U.S. Department of Agriculture: Animal and Plant Health Inspection Service


Date of this Version



Jimenez, I., T. Spraker, J. Anderson, R. Bowen, and A.T. Gilbert. 2019. Isolation of rabies virus from the salivary glands of wild and domestic carnivores during a skunk rabies epizootic. Journal of Wildlife Diseases 55(2):473-476.

doi: 10.7589/2018-05-127


U.S. government work.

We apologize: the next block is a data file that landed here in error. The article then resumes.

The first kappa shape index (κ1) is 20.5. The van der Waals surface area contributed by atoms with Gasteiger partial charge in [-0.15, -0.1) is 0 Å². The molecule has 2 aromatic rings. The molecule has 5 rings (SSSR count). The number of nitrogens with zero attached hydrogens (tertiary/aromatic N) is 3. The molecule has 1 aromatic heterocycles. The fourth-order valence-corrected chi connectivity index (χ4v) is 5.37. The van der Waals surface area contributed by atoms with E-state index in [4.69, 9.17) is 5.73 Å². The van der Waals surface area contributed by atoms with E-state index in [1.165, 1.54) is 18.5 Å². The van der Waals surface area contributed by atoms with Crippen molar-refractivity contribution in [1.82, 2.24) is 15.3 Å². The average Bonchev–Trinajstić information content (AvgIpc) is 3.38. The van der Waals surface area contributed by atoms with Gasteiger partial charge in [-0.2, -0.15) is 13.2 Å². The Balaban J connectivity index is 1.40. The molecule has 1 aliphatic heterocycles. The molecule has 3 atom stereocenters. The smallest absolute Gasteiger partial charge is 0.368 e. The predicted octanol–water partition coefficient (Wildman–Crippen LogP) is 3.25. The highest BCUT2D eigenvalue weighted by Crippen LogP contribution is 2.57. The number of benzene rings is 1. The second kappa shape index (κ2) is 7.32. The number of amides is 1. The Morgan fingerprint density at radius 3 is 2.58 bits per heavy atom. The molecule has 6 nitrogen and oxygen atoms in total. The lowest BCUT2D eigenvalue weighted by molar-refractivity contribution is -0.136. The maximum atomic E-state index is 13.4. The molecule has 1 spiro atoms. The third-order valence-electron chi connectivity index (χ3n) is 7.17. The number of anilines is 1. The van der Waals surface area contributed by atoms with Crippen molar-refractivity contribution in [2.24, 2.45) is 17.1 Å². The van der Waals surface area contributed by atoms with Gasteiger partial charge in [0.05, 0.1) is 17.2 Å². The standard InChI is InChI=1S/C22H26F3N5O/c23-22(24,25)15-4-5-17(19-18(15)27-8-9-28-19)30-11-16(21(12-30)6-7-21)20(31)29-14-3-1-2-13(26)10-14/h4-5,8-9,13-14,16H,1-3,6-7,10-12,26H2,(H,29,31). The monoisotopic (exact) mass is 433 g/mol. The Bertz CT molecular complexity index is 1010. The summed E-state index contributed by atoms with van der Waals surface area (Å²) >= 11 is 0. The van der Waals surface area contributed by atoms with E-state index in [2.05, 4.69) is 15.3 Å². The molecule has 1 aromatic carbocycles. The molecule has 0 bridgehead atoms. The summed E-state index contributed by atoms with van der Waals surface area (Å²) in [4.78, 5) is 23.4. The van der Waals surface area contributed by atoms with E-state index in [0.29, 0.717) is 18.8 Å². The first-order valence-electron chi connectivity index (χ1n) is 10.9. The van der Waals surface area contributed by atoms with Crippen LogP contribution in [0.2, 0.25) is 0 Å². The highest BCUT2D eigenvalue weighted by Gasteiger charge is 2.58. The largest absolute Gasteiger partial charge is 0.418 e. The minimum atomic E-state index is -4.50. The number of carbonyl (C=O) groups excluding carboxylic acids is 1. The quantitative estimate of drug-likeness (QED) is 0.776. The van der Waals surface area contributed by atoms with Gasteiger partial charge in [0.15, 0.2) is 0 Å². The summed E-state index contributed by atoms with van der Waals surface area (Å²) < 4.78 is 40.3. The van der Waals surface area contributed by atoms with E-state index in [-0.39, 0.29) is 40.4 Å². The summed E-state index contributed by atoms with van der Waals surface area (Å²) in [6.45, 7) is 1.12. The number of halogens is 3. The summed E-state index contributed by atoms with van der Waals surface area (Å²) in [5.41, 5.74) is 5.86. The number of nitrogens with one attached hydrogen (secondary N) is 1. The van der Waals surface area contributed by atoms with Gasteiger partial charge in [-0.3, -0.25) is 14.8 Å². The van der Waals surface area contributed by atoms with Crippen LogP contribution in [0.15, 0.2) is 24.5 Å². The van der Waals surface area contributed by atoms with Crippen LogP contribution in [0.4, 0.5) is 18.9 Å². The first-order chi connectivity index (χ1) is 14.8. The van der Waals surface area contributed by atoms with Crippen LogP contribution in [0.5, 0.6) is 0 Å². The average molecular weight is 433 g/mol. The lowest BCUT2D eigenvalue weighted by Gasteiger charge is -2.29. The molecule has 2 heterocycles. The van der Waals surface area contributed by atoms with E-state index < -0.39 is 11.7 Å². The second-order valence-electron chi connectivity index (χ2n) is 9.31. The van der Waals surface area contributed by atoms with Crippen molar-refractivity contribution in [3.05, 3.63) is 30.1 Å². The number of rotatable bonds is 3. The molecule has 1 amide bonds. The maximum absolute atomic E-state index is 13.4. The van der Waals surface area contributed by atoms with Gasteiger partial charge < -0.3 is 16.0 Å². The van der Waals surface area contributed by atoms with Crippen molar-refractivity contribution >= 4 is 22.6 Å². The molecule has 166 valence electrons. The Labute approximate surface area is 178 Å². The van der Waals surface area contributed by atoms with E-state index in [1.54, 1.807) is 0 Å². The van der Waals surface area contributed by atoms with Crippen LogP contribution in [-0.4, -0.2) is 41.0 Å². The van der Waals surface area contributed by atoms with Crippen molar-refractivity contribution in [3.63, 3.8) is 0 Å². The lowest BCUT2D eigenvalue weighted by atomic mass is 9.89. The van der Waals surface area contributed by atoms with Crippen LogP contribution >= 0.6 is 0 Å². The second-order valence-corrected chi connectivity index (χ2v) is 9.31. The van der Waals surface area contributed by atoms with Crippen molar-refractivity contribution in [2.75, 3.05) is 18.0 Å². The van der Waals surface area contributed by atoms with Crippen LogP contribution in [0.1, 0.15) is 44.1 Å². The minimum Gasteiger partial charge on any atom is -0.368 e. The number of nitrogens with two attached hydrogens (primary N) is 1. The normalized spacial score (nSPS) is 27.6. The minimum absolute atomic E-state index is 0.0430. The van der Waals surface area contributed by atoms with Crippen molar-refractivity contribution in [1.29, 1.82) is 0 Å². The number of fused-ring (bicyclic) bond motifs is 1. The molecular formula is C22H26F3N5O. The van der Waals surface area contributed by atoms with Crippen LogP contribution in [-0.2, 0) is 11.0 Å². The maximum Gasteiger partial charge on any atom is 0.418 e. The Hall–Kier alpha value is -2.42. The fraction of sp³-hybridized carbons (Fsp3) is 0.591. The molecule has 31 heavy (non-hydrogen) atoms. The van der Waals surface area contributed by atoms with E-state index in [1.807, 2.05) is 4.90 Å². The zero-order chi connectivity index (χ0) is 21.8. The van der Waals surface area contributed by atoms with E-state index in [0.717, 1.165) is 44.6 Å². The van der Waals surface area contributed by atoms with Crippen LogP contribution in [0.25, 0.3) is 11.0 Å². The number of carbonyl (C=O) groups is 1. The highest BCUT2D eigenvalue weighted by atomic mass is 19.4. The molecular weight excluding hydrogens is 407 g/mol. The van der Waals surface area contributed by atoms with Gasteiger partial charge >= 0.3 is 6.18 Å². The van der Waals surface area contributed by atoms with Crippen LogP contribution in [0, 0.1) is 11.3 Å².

Rabies is a fatal zoonotic disease of global importance. Rabies virus is shed in the saliva of infected hosts and is primarily transmitted through bite contact. Canine rabies has been eliminated from the US, but wildlife constitutes more than 90% of the reported cases of animal rabies in the US each year. In the US, several wild carnivore species are reservoirs of distinct variants of rabies virus (RV). After decades of apparent absence, the south-central skunk (SCSK) RV variant was detected in Colorado in 2007 and resulted in a large-scale epizootic in striped skunk (Mephitis mephitis) populations in northern Colorado starting in 2012. We attempted isolation of RV from salivary gland tissues from confirmed rabid carnivores, comprising 51 striped skunks and seven other wild and domestic carnivores collected during 2013 through 2015 in northern Colorado. We isolated RV from 84.0% (158/188; 95% confidence interval¼78.1–88.6%) of striped skunk and 71% (17/24; 95% confidence interval ¼51–85%) of other carnivore salivary glands. These data suggested that infected reservoir and vector species were equally likely to shed the SCSK RV variant and posed a secondary transmission risk to humans and other animals.